Epidemiology and Infection



Human Escherichia coli O157[ratio]H7 infection associated with the consumption of unpasteurized goat's milk


M. BIELASZEWSKA a1c1, J. JANDA a2, K. BLÁHOVÁ a2, H. MINARÍKOVÁ a3, E. JÍKOVÁ a4, M. A. KARMALI a5, J. LAUBOVÁ a6, J. ŠIKULOVÁ a7, M. A. PRESTON a8, R. KHAKHRIA a9, H. KARCH a10, H. KLAZAROVÁ a1 and O. NYC a1
a1 Institute of Medical Microbiology, The 2nd Medical Faculty, Charles University, Prague, Czech Republic
a2 1st Clinic of Paediatrics, University Hospital Motol, Prague, Czech Republic
a3 District Public Health Institute, Teplice, Czech Republic
a4 Regional Public Health Institute, Ústí n.Labem, Czech Republic
a5 Division of Microbiology, The Hospital for Sick Children, Toronto, Ontario, Canada
a6 Department of Paediatrics, Masaryk Hospital, Ústí nad Labem, Czech Republic
a7 Animal Health Service, Teplice, Czech Republic
a8 Central Public Health Laboratory, Ministry of Health, Toronto, Ontario, Canada
a9 National Laboratory for Enteric Pathogens, Laboratory Centre for Disease Control, Ottawa, Ontario, Canada
a10 Institut für Hygiene und Mikrobiologie der Universität Würzburg, Würzburg, Germany

Abstract

A cluster of four cases of haemolytic uraemic syndrome in children occurred in Northern Bohemia, Czech Republic, between 15 June and 7 July, 1995. All the cases had significantly elevated titres of anti-O157 lipopolysaccharide (LPS) antibodies as detected by the indirect haemagglutination assay. All but one of them had drunk unpasteurized goat's milk from the same farm within the week before the disease. Evidence of E. coli O157 infection was subsequently found in 5 of 15 regular drinkers of the farm's raw goat's milk; four of them were asymptomatic, 1 had mild diarrhoea at the end of June. Verocytotoxin 2-producing E. coli O157[ratio]H7 strains of phage type 2 and of identical pulsed-field gel electrophoresis patterns were isolated from 1 of 2 farm goats and from 1 of the asymptomatic goat's milk drinkers. The frequency of anti-O157 LPS antibodies found among regular drinkers of the farm's raw goat's milk (33%; 5 of 15) was significantly higher than that found in control population (0%; none of 45) (P=0·0005; Fisher's exact test). Our findings indicate that goats may be a reservoir of E. coli O157[ratio]H7 and a source of the infection for humans; raw goat's milk may serve as a vehicle of the pathogen transmission.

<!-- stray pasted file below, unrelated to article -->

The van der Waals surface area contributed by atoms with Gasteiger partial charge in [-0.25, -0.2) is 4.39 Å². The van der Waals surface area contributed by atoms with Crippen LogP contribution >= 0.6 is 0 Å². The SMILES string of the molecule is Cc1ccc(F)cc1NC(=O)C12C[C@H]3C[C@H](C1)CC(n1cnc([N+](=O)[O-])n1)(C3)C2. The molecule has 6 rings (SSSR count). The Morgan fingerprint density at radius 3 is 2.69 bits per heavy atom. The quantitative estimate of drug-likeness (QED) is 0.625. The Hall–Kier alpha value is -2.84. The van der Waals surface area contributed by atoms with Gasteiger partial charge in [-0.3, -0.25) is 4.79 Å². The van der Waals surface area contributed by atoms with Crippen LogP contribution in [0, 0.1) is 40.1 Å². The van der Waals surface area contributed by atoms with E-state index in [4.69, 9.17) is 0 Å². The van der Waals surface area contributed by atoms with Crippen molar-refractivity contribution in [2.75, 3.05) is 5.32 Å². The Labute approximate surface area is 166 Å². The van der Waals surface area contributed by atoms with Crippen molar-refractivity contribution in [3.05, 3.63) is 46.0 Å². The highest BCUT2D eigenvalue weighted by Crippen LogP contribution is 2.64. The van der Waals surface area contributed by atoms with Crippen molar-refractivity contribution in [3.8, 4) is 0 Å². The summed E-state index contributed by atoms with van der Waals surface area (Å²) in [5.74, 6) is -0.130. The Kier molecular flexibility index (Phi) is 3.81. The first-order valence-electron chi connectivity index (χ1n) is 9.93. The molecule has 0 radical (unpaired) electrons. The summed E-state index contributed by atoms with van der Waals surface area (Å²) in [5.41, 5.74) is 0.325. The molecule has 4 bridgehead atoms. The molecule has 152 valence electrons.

(Accepted August 5 1997)


Correspondence:
c1 Author for correspondence: Dr M. Bielaszewska, Institute of Medical Microbiology, The 2nd Medical Faculty, Charles University, V úvalu 84, 150 06 Praha 5-Motol, Czech Republic.


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